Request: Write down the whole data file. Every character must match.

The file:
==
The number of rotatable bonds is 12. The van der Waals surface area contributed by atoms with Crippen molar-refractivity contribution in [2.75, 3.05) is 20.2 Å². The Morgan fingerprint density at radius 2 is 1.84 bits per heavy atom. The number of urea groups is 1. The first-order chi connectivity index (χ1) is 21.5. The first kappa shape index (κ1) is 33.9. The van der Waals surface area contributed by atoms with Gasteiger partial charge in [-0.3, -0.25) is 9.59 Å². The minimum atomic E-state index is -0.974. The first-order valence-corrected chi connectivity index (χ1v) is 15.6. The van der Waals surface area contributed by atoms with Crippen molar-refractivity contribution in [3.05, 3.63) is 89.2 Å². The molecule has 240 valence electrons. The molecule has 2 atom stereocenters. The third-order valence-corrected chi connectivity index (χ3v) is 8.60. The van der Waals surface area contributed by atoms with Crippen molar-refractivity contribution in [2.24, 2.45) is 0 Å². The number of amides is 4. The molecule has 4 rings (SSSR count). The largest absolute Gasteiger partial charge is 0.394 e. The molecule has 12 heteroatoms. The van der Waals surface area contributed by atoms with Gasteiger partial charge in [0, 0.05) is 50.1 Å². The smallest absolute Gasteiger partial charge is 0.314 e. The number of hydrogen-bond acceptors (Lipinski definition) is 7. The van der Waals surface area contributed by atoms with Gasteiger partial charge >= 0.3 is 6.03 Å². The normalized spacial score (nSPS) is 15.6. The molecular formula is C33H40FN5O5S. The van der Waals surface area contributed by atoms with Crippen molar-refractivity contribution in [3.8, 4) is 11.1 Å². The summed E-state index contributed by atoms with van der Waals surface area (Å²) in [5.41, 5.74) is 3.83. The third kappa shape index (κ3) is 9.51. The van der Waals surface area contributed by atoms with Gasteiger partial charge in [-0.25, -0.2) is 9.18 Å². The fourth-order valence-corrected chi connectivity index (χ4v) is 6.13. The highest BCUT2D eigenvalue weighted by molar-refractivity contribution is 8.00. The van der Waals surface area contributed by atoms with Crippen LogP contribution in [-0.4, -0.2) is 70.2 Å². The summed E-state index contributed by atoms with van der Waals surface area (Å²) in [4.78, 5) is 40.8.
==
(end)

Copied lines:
The number of rotatable bonds is 12. The van der Waals surface area contributed by atoms with Crippen molar-refractivity contribution in [2.75, 3.05) is 20.2 Å². The Morgan fingerprint density at radius 2 is 1.84 bits per heavy atom. The number of urea groups is 1. The first-order chi connectivity index (χ1) is 21.5. The first kappa shape index (κ1) is 33.9. The van der Waals surface area contributed by atoms with Gasteiger partial charge in [-0.3, -0.25) is 9.59 Å². The minimum atomic E-state index is -0.974. The first-order valence-corrected chi connectivity index (χ1v) is 15.6. The van der Waals surface area contributed by atoms with Crippen molar-refractivity contribution in [3.05, 3.63) is 89.2 Å². The molecule has 240 valence electrons. The molecule has 2 atom stereocenters. The third-order valence-corrected chi connectivity index (χ3v) is 8.60. The van der Waals surface area contributed by atoms with Crippen molar-refractivity contribution in [2.24, 2.45) is 0 Å². The number of amides is 4. The molecule has 4 rings (SSSR count). The largest absolute Gasteiger partial charge is 0.394 e. The molecule has 12 heteroatoms. The van der Waals surface area contributed by atoms with Gasteiger partial charge in [0, 0.05) is 50.1 Å². The smallest absolute Gasteiger partial charge is 0.314 e. The number of hydrogen-bond acceptors (Lipinski definition) is 7. The van der Waals surface area contributed by atoms with Gasteiger partial charge >= 0.3 is 6.03 Å². The normalized spacial score (nSPS) is 15.6. The molecular formula is C33H40FN5O5S. The van der Waals surface area contributed by atoms with Crippen molar-refractivity contribution in [3.8, 4) is 11.1 Å². The summed E-state index contributed by atoms with van der Waals surface area (Å²) in [5.41, 5.74) is 3.83. The third kappa shape index (κ3) is 9.51. The van der Waals surface area contributed by atoms with Gasteiger partial charge in [-0.25, -0.2) is 9.18 Å². The fourth-order valence-corrected chi connectivity index (χ4v) is 6.13. The highest BCUT2D eigenvalue weighted by molar-refractivity contribution is 8.00. The van der Waals surface area contributed by atoms with Crippen LogP contribution in [-0.4, -0.2) is 70.2 Å². The summed E-state index contributed by atoms with van der Waals surface area (Å²) in [4.78, 5) is 40.8.